Works in Progress: Table of Stone and Forged in Fire

Table of Stone
Swords of Charlemagne, Book 4

Forged in Fire
Heir to the Firstborn, Book 2

Had a busy week this week, both in terms of writing and in terms of promotions. I posted about playing with memes, although I didn’t post the last of the set.

This quote is the source of the title of Written in Water. We’ll come back to that theme in later books.

There was also a bit of research into Victorian cartomancy this week. I wasn’t planning on having a character do any sort of card reading, but the words flowed out of my fingers. So I stopped and started researching, only to find that someone reading cards in Victorian England might very well be reading regular playing cards, not tarot. So I went with it, and found a reference on what the cards would mean, and how to do a reading.  So we’ll have an excerpt of that tonight.

Cameron is the butler in Margaret and Douglas’ household, and is first introduced at the very end of book 2.


Cameron looked momentarily nervous. “You know I practice, correct?”

“I know that everyone in this house practices, and that Mister Mystere taught most of you,” Margaret answered. He nodded

“My practice is a bit on the eclectic side. We have a coven, and I do some divination work. So I’d like to draw cards, if I may,” he said.

“Draw cards?” Margaret looked at the box. “Oh! You practice cartomancy?”

His brows rose. “You know of it?”

“I’ve read a little, but I’ve never seen a tarot deck before.”

Cameron smiled. “I don’t use a tarot deck. I use a regular deck. It’s harder to be charged with vagrancy if you might very well be playing Snap.” He opened the box and took out a deck of normal seeming cards. “These are my cards. You may look, if you like.”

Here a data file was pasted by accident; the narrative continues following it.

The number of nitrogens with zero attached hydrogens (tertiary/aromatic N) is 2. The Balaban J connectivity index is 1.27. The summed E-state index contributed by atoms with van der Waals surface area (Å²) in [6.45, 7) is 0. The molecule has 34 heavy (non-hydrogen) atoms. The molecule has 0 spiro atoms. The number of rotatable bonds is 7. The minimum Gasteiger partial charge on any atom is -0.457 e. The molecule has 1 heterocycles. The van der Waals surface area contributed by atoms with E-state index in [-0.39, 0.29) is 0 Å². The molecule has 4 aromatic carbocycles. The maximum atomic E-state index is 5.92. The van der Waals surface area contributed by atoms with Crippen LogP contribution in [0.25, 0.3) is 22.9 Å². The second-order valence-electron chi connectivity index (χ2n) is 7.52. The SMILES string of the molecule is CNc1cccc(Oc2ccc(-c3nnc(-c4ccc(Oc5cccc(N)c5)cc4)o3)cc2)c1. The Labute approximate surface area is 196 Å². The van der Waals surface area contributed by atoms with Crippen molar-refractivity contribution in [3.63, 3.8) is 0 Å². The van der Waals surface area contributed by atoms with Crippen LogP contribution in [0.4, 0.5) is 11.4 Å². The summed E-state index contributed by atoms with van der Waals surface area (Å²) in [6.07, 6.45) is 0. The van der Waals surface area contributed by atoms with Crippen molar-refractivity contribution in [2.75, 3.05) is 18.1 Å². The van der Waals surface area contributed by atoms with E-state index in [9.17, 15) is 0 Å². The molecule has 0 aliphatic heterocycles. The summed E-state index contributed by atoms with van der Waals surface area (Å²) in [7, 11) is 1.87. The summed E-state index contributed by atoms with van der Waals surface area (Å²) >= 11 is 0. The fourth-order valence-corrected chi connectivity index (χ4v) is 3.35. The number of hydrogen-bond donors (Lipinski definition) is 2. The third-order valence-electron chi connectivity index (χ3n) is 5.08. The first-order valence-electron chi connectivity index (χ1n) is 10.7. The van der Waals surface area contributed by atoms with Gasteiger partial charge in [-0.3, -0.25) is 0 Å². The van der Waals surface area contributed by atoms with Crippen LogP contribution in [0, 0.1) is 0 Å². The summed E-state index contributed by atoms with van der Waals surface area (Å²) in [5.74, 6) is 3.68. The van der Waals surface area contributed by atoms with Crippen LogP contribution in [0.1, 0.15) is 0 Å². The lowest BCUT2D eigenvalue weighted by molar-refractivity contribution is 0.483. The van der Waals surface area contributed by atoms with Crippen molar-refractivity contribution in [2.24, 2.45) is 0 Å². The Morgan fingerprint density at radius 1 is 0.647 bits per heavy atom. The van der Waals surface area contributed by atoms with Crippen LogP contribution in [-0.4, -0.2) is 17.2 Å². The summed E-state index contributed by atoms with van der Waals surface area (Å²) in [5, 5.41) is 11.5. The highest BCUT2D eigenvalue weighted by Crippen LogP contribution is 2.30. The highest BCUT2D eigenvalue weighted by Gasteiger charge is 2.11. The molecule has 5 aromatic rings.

Margaret took the cards from him, and felt an odd, fleeting tingle in her palms as the cardstock touched her fingers. She spread out the cards, then frowned. “They aren’t all here.”

Cameron picked up the deck and drew one card, then shuffled the rest together. “That’s because for divination, I only need the cards from seven to ten, and the royal cards.” He laid the deck down, then set the single card face up on the table. The King of Clubs.

“That’s Doctor Keith’s card,” he said. “It means an honest, liberal man, one who is loyal to his friends and his family.”

Margaret smiled. “That’s my Broc,” she murmured. “What would my card be?”

Cameron studied her for a moment. “The Queen of Clubs,” he answered. “A loving woman, but fierce in her temper, especially when her family is concerned.”

Margaret laughed. “That does sound like me. Now what do we do? Will you explain as you go?”

Mister Cameron shuffled the remaining cards, then laid them out face down in three columns — three cards to the left of Douglas’ card, one above his, one below his, and three cards to the right. Cameron laid the rest of the cards aside.

“This is a very simple reading,” he said. He tapped the left column. “The past.” He touched the middle column. “The present.” He touched the last column. “And the future.” He turned over the card at the top of the first column. “The Nine of Diamonds. Roving in other lands.” The next card revealed the Ace of Diamonds. He smiled. “This means a wedding. With regards to the journey, I would presume to say that they combine to mean the journey to Germany, where the Doctor and the Master met you. And a better journey they’ve never taken, nor are likely to take again.”

“You’re a flatterer, Mister Cameron. Do go on,” Margaret teased. She leaned forward as best she could, watching as Cameron turned over the card at the base of the column. He frowned.

“The King of Spades. An enemy to be feared was also discovered on that journey.”

Margaret nodded. “Caedda.”

Mister Cameron took a deep breath. “Now, for the present.” He turned over the topmost card, then gasped, “Good Lord!”

“Mister Cameron?” Margaret asked slowly. “Why does your deck have two Kings of Spades?”

“It doesn’t,” Cameron answered. “My lady—”


And I’ll leave that there!

On other fronts, this week I was invited back to Necronomicon to be a guest again. This will be in Tampa in October. So that give me three chances this year to be out and about and meeting people!

One week and two days before Written in Water releases! There have been some lovely reviews on the ARC over on Goodreads, and I’m really on pins and needles waiting for the book to drop. I posted the picture of the paperback last night, and I eventually do need someone to tell me how much is TOO much for an author to pet their new book.

Not yet, though.

What do you think?

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